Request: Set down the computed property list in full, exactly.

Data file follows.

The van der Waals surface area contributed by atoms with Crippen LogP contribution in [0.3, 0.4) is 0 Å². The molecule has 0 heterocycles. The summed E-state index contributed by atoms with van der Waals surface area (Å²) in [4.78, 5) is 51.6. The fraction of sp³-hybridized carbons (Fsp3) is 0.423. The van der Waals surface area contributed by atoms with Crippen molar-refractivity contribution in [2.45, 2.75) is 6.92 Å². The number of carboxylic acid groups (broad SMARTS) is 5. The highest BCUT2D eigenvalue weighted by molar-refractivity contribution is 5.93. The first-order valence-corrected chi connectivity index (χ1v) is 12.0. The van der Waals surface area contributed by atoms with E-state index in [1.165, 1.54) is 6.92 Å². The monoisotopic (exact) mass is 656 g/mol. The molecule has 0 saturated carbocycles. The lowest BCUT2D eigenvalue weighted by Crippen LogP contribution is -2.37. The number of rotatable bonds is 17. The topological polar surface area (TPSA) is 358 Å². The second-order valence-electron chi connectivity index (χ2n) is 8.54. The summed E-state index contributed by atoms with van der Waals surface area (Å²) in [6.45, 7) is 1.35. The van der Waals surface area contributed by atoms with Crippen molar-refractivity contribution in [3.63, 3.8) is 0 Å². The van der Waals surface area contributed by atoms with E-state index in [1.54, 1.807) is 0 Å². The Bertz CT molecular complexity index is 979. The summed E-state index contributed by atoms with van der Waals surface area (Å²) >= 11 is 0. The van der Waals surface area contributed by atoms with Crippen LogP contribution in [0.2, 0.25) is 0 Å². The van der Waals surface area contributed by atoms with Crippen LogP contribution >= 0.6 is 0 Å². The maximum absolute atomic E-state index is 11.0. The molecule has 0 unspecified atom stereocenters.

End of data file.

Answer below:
The van der Waals surface area contributed by atoms with Crippen LogP contribution in [0.3, 0.4) is 0 Å². The molecule has 0 heterocycles. The summed E-state index contributed by atoms with van der Waals surface area (Å²) in [4.78, 5) is 51.6. The fraction of sp³-hybridized carbons (Fsp3) is 0.423. The van der Waals surface area contributed by atoms with Crippen molar-refractivity contribution in [2.45, 2.75) is 6.92 Å². The number of carboxylic acid groups (broad SMARTS) is 5. The highest BCUT2D eigenvalue weighted by molar-refractivity contribution is 5.93. The first-order valence-corrected chi connectivity index (χ1v) is 12.0. The van der Waals surface area contributed by atoms with E-state index in [1.165, 1.54) is 6.92 Å². The monoisotopic (exact) mass is 656 g/mol. The molecule has 0 saturated carbocycles. The lowest BCUT2D eigenvalue weighted by Crippen LogP contribution is -2.37. The number of rotatable bonds is 17. The topological polar surface area (TPSA) is 358 Å². The second-order valence-electron chi connectivity index (χ2n) is 8.54. The summed E-state index contributed by atoms with van der Waals surface area (Å²) in [6.45, 7) is 1.35. The van der Waals surface area contributed by atoms with Crippen molar-refractivity contribution in [3.63, 3.8) is 0 Å². The van der Waals surface area contributed by atoms with E-state index in [1.54, 1.807) is 0 Å². The Bertz CT molecular complexity index is 979. The summed E-state index contributed by atoms with van der Waals surface area (Å²) >= 11 is 0. The van der Waals surface area contributed by atoms with Crippen LogP contribution in [0.2, 0.25) is 0 Å². The van der Waals surface area contributed by atoms with Crippen LogP contribution >= 0.6 is 0 Å². The maximum absolute atomic E-state index is 11.0. The molecule has 0 unspecified atom stereocenters.